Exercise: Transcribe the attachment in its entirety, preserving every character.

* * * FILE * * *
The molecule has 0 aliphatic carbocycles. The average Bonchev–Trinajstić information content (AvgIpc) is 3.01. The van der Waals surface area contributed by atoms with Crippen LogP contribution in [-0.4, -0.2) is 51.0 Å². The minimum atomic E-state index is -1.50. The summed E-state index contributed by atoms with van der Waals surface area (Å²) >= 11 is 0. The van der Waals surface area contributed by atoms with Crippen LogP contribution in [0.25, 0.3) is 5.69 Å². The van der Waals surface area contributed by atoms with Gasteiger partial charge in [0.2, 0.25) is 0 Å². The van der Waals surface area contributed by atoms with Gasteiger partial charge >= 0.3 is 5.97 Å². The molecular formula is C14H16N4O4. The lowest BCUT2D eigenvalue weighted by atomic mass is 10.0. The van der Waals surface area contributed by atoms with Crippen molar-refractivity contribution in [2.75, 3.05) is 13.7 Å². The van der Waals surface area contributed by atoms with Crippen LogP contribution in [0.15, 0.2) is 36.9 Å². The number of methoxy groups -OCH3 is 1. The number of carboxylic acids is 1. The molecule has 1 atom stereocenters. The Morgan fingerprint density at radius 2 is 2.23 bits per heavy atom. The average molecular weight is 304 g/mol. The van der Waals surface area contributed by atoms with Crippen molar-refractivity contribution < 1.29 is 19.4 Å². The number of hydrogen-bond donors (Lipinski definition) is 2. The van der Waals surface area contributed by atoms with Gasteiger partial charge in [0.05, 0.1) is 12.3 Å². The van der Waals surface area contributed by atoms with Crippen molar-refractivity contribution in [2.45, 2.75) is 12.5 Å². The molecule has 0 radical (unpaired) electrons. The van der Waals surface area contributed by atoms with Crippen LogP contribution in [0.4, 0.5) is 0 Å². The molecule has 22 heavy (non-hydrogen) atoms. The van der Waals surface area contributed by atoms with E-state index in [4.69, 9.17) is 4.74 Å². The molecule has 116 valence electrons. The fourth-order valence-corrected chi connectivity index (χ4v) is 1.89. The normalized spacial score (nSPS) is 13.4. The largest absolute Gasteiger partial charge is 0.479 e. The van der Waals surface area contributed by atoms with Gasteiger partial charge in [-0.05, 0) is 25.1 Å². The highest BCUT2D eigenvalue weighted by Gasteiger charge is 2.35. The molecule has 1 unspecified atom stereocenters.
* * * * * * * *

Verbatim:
The molecule has 0 aliphatic carbocycles. The average Bonchev–Trinajstić information content (AvgIpc) is 3.01. The van der Waals surface area contributed by atoms with Crippen LogP contribution in [-0.4, -0.2) is 51.0 Å². The minimum atomic E-state index is -1.50. The summed E-state index contributed by atoms with van der Waals surface area (Å²) >= 11 is 0. The van der Waals surface area contributed by atoms with Crippen LogP contribution in [0.25, 0.3) is 5.69 Å². The van der Waals surface area contributed by atoms with Gasteiger partial charge in [0.2, 0.25) is 0 Å². The van der Waals surface area contributed by atoms with Gasteiger partial charge >= 0.3 is 5.97 Å². The molecular formula is C14H16N4O4. The lowest BCUT2D eigenvalue weighted by atomic mass is 10.0. The van der Waals surface area contributed by atoms with Crippen molar-refractivity contribution in [2.75, 3.05) is 13.7 Å². The van der Waals surface area contributed by atoms with Crippen LogP contribution in [0.15, 0.2) is 36.9 Å². The number of methoxy groups -OCH3 is 1. The number of carboxylic acids is 1. The molecule has 1 atom stereocenters. The Morgan fingerprint density at radius 2 is 2.23 bits per heavy atom. The average molecular weight is 304 g/mol. The van der Waals surface area contributed by atoms with Crippen molar-refractivity contribution < 1.29 is 19.4 Å². The number of hydrogen-bond donors (Lipinski definition) is 2. The van der Waals surface area contributed by atoms with Gasteiger partial charge in [0.05, 0.1) is 12.3 Å². The van der Waals surface area contributed by atoms with Crippen molar-refractivity contribution in [2.45, 2.75) is 12.5 Å². The molecule has 0 radical (unpaired) electrons. The van der Waals surface area contributed by atoms with Crippen LogP contribution in [0.4, 0.5) is 0 Å². The molecule has 22 heavy (non-hydrogen) atoms. The van der Waals surface area contributed by atoms with E-state index in [4.69, 9.17) is 4.74 Å². The molecule has 116 valence electrons. The fourth-order valence-corrected chi connectivity index (χ4v) is 1.89. The normalized spacial score (nSPS) is 13.4. The largest absolute Gasteiger partial charge is 0.479 e. The van der Waals surface area contributed by atoms with Gasteiger partial charge in [-0.05, 0) is 25.1 Å². The highest BCUT2D eigenvalue weighted by Gasteiger charge is 2.35. The molecule has 1 unspecified atom stereocenters.